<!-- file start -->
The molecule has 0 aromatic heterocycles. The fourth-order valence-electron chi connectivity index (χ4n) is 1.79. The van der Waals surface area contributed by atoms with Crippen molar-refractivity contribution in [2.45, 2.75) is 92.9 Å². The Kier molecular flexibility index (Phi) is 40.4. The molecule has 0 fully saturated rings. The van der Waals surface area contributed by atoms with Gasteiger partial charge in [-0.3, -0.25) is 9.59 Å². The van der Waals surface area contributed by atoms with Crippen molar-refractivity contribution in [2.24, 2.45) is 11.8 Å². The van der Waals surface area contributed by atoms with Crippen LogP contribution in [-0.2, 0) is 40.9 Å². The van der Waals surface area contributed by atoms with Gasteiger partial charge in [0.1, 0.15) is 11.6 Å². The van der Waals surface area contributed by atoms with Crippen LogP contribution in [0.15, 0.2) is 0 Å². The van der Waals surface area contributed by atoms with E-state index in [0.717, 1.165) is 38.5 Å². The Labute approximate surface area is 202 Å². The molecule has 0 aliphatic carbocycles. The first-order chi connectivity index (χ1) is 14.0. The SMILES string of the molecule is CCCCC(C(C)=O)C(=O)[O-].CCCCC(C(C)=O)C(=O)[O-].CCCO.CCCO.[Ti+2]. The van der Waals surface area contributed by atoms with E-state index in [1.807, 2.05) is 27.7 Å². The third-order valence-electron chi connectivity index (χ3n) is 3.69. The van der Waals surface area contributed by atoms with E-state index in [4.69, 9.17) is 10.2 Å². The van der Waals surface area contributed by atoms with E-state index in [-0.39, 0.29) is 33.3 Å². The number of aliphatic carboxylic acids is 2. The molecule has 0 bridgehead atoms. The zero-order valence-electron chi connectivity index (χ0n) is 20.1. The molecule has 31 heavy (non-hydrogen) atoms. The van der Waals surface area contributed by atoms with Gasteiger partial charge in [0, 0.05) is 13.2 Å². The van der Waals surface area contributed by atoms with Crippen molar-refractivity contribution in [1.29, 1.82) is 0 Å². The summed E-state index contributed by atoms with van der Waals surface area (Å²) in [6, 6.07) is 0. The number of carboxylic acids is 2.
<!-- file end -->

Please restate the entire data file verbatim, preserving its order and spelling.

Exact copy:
The molecule has 0 aromatic heterocycles. The fourth-order valence-electron chi connectivity index (χ4n) is 1.79. The van der Waals surface area contributed by atoms with Crippen molar-refractivity contribution in [2.45, 2.75) is 92.9 Å². The Kier molecular flexibility index (Phi) is 40.4. The molecule has 0 fully saturated rings. The van der Waals surface area contributed by atoms with Gasteiger partial charge in [-0.3, -0.25) is 9.59 Å². The van der Waals surface area contributed by atoms with Crippen molar-refractivity contribution in [2.24, 2.45) is 11.8 Å². The van der Waals surface area contributed by atoms with Crippen LogP contribution in [-0.2, 0) is 40.9 Å². The van der Waals surface area contributed by atoms with Gasteiger partial charge in [0.1, 0.15) is 11.6 Å². The van der Waals surface area contributed by atoms with Crippen LogP contribution in [0.15, 0.2) is 0 Å². The van der Waals surface area contributed by atoms with E-state index in [0.717, 1.165) is 38.5 Å². The Labute approximate surface area is 202 Å². The molecule has 0 aliphatic carbocycles. The first-order chi connectivity index (χ1) is 14.0. The SMILES string of the molecule is CCCCC(C(C)=O)C(=O)[O-].CCCCC(C(C)=O)C(=O)[O-].CCCO.CCCO.[Ti+2]. The van der Waals surface area contributed by atoms with E-state index in [1.807, 2.05) is 27.7 Å². The third-order valence-electron chi connectivity index (χ3n) is 3.69. The van der Waals surface area contributed by atoms with E-state index in [4.69, 9.17) is 10.2 Å². The van der Waals surface area contributed by atoms with E-state index in [-0.39, 0.29) is 33.3 Å². The number of aliphatic carboxylic acids is 2. The molecule has 0 bridgehead atoms. The zero-order valence-electron chi connectivity index (χ0n) is 20.1. The molecule has 31 heavy (non-hydrogen) atoms. The van der Waals surface area contributed by atoms with Gasteiger partial charge in [0, 0.05) is 13.2 Å². The van der Waals surface area contributed by atoms with Crippen molar-refractivity contribution in [1.29, 1.82) is 0 Å². The summed E-state index contributed by atoms with van der Waals surface area (Å²) in [6, 6.07) is 0. The number of carboxylic acids is 2.